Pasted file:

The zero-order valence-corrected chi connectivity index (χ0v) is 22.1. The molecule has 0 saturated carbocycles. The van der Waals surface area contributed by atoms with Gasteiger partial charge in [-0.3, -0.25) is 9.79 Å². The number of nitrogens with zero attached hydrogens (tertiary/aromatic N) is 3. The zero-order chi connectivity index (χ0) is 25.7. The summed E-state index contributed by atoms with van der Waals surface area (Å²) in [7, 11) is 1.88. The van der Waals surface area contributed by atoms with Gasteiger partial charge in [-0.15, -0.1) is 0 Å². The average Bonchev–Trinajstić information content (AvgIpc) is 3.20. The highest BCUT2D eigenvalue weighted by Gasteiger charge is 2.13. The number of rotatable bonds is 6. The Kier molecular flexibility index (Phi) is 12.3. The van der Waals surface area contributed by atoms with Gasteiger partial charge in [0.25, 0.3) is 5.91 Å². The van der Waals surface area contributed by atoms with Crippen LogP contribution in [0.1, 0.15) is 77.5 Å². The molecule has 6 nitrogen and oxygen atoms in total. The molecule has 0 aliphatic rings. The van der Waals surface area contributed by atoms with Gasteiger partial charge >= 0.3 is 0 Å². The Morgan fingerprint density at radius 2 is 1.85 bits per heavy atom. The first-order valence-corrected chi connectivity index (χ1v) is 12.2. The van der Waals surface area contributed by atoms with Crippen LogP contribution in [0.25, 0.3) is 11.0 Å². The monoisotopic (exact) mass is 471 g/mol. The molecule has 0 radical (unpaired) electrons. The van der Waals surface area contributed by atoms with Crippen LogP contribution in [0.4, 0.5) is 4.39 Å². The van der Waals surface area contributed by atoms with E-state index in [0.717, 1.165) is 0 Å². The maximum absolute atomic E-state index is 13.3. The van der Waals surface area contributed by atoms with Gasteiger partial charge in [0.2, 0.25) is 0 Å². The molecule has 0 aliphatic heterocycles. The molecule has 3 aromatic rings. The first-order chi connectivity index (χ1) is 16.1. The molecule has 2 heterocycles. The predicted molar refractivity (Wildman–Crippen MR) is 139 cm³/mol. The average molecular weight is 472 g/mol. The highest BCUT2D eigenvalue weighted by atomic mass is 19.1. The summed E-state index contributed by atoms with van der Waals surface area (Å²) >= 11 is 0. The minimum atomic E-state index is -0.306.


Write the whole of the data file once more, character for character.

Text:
The zero-order valence-corrected chi connectivity index (χ0v) is 22.1. The molecule has 0 saturated carbocycles. The van der Waals surface area contributed by atoms with Gasteiger partial charge in [-0.3, -0.25) is 9.79 Å². The number of nitrogens with zero attached hydrogens (tertiary/aromatic N) is 3. The zero-order chi connectivity index (χ0) is 25.7. The summed E-state index contributed by atoms with van der Waals surface area (Å²) in [7, 11) is 1.88. The van der Waals surface area contributed by atoms with Gasteiger partial charge in [-0.15, -0.1) is 0 Å². The average Bonchev–Trinajstić information content (AvgIpc) is 3.20. The highest BCUT2D eigenvalue weighted by Gasteiger charge is 2.13. The number of rotatable bonds is 6. The Kier molecular flexibility index (Phi) is 12.3. The van der Waals surface area contributed by atoms with Gasteiger partial charge in [0.25, 0.3) is 5.91 Å². The van der Waals surface area contributed by atoms with Crippen LogP contribution in [0.1, 0.15) is 77.5 Å². The molecule has 6 nitrogen and oxygen atoms in total. The molecule has 0 aliphatic rings. The van der Waals surface area contributed by atoms with Gasteiger partial charge >= 0.3 is 0 Å². The Morgan fingerprint density at radius 2 is 1.85 bits per heavy atom. The first-order valence-corrected chi connectivity index (χ1v) is 12.2. The van der Waals surface area contributed by atoms with Crippen LogP contribution in [0.25, 0.3) is 11.0 Å². The monoisotopic (exact) mass is 471 g/mol. The molecule has 0 radical (unpaired) electrons. The van der Waals surface area contributed by atoms with Crippen LogP contribution in [0.4, 0.5) is 4.39 Å². The van der Waals surface area contributed by atoms with E-state index in [0.717, 1.165) is 0 Å². The maximum absolute atomic E-state index is 13.3. The van der Waals surface area contributed by atoms with Gasteiger partial charge in [0.2, 0.25) is 0 Å². The molecule has 0 aliphatic heterocycles. The molecule has 3 aromatic rings. The first-order chi connectivity index (χ1) is 16.1. The molecule has 2 heterocycles. The predicted molar refractivity (Wildman–Crippen MR) is 139 cm³/mol. The average molecular weight is 472 g/mol. The highest BCUT2D eigenvalue weighted by atomic mass is 19.1. The summed E-state index contributed by atoms with van der Waals surface area (Å²) >= 11 is 0. The minimum atomic E-state index is -0.306.